What had been isolated fishing villages, sandy beaches and mangroves forty years ago has been forever transformed by the unimaginable growth of mass tourism along the Riviera Maya. Left in the dust of this uncontrolled growth is the infrastructure that should underpin these developments. In part 5 of our series Can Mass Tourism Be Sustainable we continue to explore these issues, in particular recycling on the Riviera Maya and one man’s attempt to build a plastic island.
No Consistent, Overall, Planning
There is very little overall planning, rather each municipality and each resort complex deals with its own garbage, sewage and recycling. The problem is not a lack of legislation, as Javier Peralta of Contraloria Ciudadana says “the state of Quintana Roo is one of the states with the largest number of environmental laws in Mexico, but the law is not applied.”
Garbage, trash and construction debris is often indiscriminately dumped in the interior where no one is witness to these illegal acts. When there are landfills, they are often unlined and overflowing resulting in the potential for contaminating the fragile and interconnected fresh water aquifer that underlies the Yucatan. See our article: Can Mass Tourism be Sustainable? Part 2, Riviera Maya: Geology and Pollution.
Each resort and there are now hundreds, is responsible for its own waste removal and recycling. Some like the enormous Fairmount Mayakoba won accolades for composting, offering biodegradable bath products and coating their rooftops with recycled tires. Other resorts, usually smaller and older ones, do much less.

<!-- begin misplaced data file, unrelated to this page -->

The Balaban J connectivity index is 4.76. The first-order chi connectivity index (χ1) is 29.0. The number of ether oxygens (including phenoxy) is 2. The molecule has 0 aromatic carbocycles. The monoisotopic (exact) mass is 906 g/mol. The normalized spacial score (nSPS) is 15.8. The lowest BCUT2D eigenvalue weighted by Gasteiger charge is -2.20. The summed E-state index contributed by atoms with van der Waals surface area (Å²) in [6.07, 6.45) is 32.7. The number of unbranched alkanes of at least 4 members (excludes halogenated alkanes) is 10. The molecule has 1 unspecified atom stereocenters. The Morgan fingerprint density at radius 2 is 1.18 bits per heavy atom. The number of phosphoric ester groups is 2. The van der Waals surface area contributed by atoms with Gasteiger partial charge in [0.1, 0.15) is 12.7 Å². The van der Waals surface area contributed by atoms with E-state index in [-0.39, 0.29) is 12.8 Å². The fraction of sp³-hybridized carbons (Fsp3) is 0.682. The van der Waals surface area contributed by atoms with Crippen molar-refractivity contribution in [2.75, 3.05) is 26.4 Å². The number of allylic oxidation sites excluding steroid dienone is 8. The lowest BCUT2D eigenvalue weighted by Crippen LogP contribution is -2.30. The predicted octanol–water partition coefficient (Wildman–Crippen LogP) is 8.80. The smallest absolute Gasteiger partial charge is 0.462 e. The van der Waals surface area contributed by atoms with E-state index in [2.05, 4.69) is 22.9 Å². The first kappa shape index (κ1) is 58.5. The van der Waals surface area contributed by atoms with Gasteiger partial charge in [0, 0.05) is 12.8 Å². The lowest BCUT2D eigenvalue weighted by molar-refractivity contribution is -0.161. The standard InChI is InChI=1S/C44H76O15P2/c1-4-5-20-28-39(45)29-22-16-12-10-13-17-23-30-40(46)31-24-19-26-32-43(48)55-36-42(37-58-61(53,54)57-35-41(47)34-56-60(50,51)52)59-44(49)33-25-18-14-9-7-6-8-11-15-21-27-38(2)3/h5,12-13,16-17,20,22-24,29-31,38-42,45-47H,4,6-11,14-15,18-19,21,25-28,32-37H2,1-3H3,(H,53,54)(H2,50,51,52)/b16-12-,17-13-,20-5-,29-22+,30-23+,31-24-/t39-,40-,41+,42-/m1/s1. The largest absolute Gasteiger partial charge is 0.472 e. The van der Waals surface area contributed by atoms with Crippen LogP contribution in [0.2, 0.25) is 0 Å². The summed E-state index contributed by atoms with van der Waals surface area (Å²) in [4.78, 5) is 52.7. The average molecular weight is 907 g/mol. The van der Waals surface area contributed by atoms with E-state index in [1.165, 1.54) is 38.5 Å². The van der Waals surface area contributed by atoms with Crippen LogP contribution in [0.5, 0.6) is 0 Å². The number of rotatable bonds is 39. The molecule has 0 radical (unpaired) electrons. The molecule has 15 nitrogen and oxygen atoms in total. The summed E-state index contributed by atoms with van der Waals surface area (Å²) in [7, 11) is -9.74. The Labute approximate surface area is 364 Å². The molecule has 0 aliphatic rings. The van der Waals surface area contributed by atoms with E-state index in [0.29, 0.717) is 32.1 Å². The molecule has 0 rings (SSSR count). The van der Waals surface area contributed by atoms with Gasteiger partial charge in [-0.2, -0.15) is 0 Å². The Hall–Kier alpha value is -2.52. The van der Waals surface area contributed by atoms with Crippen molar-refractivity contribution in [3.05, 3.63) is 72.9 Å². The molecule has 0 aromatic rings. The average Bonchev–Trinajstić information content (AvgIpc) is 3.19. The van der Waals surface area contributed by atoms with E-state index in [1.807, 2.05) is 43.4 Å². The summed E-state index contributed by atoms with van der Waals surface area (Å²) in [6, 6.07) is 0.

Some municipalities like Playa del Carmen have established a process for waste separation and recycling that takes plastic and cans. Other municipalities like Tulum, failed miserably, overloading the municipal landfill and connecting less than 20% of homes to the town’s waste management system. There is one collection center for recycling with glass being sent hundreds of kilometers to Veracruz and plastics now going to Cancun, we think. More on Tulum in our next article in this series.
What role is there for recycling on the Riviera Maya?
It was not very long ago when soft drinks and beer purchased in Mexico came in glass bottles that were always returned to the bottlers and reused. Then the bottling companies successfully petitioned the government to use plastic and aluminum containers on the condition that they would be responsible for recycling. Those arrangements quickly fell apart and the bottlers no longer take responsibility for the complete lifecycle of their products. Aluminum is usually not a problem, because there is sufficient financial incentive for these cans to be recycled, but not so with plastic. (photo – Rachel Appel)
Most recyclables end up in dumps. When plastics were collected they were usually shipped to Progresso, the port near Merida, where they were loaded on ships destined for recycling in China. However, this solution may no longer be viable since China announced last July, that they are no longer accepting “dirty” plastic for recycling. It is uncertain if this includes plastic bottles from Mexico?